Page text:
As part of a long-standing collaboration with NIDCD's Dr. Richard Chadwick and his group, we have been instrumental in a number of projects during the past year. Using primarily the atomic force microscope (AFM), we completed the measurements of the elastic modulus of the tectorial membrane (TM) whose role in hearing is critical but exact mechanism of action remains controversial. It was found that the TM is radially inhomogeneous and that such a property is favorable to the shearing efficiency of the hair cells -- the stimulatory action on the sensory cells. Another issue addressed has to do with the characteristic spiral shape of the mammalian cochlea that has mystified hearing researchers for many years. Various studies have been inconclusive and it has been argued that the only purpose of the shape is packaging of a long channel in a small volume. Some recent work, however, showed strong correlation between low frequency sensitivity and number of turns in the spiral. Our NIDCD collaborators were interested in studying a simplified mathematical model of a spiral cochlea to investigate the effect of the shape on various parameters of energy flow along the spiral. In this instance, computations showed that although energy flow along the spiral channel remains constant, the continuously changing curvature concentrates energy toward the outer channel wall. The energy focusing effect becomes progressively stronger toward the spiral apex where low frequencies are analyzed. Such a phenomenon could have profound effect on low frequency thresholds leading to a potential explanation of the evolutionary utility of the spiral shape in mammals. We are currently analyzing histological sections and CT-scans of a large number of mammalian cochleae to establish the hypothesized correlations between low frequency thresholds and total curvature change along the spiral.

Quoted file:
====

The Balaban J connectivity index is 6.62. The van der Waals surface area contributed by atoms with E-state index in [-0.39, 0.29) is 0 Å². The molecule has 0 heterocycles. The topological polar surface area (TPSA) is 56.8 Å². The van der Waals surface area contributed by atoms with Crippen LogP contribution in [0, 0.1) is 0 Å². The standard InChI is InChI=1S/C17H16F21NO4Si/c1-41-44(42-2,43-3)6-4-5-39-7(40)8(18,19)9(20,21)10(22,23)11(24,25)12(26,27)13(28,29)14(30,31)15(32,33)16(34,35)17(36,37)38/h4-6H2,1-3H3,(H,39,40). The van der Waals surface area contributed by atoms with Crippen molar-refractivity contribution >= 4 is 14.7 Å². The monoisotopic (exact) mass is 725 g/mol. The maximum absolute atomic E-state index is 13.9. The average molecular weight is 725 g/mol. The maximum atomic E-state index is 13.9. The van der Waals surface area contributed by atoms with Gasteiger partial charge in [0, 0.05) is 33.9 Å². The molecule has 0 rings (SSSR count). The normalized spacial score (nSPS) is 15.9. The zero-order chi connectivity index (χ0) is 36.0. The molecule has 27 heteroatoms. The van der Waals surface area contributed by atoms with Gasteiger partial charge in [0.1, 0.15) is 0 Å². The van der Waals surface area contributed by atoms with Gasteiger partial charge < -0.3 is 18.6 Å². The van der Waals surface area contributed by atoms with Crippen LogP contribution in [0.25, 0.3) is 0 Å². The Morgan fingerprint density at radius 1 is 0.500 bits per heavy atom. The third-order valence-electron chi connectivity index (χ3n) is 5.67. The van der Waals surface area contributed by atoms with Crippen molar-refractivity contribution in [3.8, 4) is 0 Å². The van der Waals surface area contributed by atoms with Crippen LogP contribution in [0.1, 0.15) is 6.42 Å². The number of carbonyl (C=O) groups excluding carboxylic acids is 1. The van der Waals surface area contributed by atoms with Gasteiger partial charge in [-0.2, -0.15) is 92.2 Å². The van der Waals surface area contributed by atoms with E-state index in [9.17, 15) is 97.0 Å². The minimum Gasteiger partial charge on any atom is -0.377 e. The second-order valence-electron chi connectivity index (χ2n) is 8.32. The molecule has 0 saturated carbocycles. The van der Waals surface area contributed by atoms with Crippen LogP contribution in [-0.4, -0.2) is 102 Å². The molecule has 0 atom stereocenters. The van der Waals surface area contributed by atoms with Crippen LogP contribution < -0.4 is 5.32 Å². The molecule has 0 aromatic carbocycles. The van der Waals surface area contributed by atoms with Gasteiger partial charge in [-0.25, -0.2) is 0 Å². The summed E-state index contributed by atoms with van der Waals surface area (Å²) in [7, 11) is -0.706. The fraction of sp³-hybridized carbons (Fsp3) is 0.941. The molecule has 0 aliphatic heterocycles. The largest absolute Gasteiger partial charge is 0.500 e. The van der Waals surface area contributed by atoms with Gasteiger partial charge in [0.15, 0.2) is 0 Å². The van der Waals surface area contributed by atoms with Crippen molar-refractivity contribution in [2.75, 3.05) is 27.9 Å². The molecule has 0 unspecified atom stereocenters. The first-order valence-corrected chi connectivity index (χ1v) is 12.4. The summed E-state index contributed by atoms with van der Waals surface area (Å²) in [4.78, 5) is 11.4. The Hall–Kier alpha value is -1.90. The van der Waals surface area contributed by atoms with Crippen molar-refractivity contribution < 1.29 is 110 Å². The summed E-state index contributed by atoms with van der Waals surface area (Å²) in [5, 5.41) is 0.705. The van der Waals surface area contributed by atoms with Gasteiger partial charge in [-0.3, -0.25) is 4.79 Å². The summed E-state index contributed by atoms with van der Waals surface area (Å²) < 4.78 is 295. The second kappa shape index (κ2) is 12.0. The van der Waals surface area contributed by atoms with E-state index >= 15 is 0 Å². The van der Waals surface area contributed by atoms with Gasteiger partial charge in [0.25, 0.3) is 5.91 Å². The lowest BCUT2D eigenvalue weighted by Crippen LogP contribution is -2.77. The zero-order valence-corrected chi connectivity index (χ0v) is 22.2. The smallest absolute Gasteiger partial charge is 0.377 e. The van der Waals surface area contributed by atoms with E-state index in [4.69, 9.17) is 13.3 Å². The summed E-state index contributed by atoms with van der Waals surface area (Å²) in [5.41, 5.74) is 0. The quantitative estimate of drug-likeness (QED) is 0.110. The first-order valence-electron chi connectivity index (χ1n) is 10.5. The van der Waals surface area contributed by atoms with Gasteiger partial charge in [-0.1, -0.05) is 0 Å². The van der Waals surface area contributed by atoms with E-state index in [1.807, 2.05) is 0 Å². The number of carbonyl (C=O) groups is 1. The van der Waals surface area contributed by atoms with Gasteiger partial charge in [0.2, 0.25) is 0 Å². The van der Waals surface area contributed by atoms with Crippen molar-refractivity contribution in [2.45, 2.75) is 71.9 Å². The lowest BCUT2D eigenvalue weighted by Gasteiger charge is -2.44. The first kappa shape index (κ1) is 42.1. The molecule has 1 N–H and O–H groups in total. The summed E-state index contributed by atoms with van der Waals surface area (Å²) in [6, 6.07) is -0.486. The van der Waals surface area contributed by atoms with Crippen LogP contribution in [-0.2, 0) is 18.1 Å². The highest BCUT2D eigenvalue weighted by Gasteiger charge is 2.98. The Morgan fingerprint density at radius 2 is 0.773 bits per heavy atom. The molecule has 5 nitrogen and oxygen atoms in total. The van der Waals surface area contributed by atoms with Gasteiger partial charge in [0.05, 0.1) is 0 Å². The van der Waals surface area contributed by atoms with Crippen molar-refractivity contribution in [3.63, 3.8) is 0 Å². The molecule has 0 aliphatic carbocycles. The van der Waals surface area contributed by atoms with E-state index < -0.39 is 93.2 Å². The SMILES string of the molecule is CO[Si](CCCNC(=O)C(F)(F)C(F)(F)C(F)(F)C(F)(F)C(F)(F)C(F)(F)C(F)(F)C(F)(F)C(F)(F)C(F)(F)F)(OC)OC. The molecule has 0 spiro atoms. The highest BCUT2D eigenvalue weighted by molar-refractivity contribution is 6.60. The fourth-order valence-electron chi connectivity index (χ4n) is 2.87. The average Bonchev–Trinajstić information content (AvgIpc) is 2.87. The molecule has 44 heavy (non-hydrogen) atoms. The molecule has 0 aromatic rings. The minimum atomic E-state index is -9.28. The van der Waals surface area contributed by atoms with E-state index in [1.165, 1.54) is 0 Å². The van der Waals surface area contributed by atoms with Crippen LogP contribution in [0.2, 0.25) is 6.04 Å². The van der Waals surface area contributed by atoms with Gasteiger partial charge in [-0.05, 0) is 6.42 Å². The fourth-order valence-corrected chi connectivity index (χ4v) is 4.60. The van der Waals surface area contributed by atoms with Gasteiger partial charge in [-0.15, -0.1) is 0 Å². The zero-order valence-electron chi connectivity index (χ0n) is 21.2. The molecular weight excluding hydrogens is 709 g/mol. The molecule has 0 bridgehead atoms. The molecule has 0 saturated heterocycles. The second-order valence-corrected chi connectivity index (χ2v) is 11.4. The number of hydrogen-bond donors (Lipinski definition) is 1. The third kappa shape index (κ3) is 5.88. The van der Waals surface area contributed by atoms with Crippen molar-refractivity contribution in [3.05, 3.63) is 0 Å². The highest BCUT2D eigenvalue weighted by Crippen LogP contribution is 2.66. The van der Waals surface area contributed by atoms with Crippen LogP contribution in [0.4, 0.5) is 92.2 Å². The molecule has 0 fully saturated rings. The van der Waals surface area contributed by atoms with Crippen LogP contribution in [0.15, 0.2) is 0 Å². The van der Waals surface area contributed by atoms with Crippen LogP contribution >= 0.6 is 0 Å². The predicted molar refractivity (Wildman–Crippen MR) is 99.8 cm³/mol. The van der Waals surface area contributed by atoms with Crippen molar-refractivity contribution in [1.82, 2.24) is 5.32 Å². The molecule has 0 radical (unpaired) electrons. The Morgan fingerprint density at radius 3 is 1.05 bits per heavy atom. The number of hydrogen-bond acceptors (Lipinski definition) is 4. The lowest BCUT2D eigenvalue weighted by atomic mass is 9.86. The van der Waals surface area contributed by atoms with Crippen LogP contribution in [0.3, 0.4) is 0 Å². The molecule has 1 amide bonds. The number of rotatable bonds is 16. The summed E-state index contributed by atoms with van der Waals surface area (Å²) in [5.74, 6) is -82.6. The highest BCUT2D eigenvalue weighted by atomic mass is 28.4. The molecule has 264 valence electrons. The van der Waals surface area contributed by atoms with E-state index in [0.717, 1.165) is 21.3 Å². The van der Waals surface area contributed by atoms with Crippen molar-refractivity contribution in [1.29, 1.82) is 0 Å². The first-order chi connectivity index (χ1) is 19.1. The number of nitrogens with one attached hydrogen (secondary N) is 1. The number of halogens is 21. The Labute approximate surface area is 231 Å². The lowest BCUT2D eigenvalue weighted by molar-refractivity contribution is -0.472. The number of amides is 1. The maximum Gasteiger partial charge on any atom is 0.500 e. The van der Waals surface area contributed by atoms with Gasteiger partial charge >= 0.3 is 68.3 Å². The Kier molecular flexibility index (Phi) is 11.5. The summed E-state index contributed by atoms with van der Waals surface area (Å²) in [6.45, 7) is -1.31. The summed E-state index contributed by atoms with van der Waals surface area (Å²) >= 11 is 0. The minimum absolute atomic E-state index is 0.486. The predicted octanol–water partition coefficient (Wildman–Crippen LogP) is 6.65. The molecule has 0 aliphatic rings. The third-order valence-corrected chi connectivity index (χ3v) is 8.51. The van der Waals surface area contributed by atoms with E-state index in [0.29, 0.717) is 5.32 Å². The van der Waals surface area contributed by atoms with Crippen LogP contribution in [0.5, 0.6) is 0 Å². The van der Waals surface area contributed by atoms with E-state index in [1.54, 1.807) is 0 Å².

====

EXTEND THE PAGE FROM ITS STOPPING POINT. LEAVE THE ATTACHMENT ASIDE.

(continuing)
National Institute of Health (NIH)
Office of The Director, National Institutes of Health (OD)
Intramural Research (Z01)
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Manoussaki, D; Dimitriadis, E K; Chadwick, R S (2006) Cochlea's graded curvature effect on low frequency waves. Phys Rev Lett 96:088701
Shoelson, Brett; Dimitriadis, Emilios K; Cai, Hongxue et al. (2004) Evidence and implications of inhomogeneity in tectorial membrane elasticity. Biophys J 87:2768-77
Dimitriadis, Emilios K; Horkay, Ferenc; Maresca, Julia et al. (2002) Determination of elastic moduli of thin layers of soft material using the atomic force microscope. Biophys J 82:2798-810
Dimitriadis, E K; Chadwick, R S (1999) Solution of the inverse problem for a linear cochlear model: a tonotopic cochlear amplifier. J Acoust Soc Am 106:1880-92